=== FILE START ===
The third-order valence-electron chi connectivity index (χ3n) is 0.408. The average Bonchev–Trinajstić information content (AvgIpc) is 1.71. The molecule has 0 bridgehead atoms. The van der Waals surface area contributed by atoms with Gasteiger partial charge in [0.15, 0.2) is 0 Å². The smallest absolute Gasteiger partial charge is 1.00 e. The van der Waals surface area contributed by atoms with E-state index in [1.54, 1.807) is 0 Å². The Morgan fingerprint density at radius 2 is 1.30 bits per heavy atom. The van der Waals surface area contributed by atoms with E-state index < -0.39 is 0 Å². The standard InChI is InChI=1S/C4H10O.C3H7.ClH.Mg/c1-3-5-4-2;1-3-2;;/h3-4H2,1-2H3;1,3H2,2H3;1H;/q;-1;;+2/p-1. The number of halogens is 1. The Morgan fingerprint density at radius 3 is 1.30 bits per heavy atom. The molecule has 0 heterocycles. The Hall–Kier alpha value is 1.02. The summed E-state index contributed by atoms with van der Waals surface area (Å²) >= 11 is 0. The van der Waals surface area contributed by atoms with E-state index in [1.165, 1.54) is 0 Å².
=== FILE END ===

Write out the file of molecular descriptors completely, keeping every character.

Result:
The third-order valence-electron chi connectivity index (χ3n) is 0.408. The average Bonchev–Trinajstić information content (AvgIpc) is 1.71. The molecule has 0 bridgehead atoms. The van der Waals surface area contributed by atoms with Gasteiger partial charge in [0.15, 0.2) is 0 Å². The smallest absolute Gasteiger partial charge is 1.00 e. The van der Waals surface area contributed by atoms with E-state index in [1.54, 1.807) is 0 Å². The Morgan fingerprint density at radius 2 is 1.30 bits per heavy atom. The van der Waals surface area contributed by atoms with E-state index < -0.39 is 0 Å². The standard InChI is InChI=1S/C4H10O.C3H7.ClH.Mg/c1-3-5-4-2;1-3-2;;/h3-4H2,1-2H3;1,3H2,2H3;1H;/q;-1;;+2/p-1. The number of halogens is 1. The Morgan fingerprint density at radius 3 is 1.30 bits per heavy atom. The molecule has 0 heterocycles. The Hall–Kier alpha value is 1.02. The summed E-state index contributed by atoms with van der Waals surface area (Å²) >= 11 is 0. The van der Waals surface area contributed by atoms with E-state index in [1.165, 1.54) is 0 Å².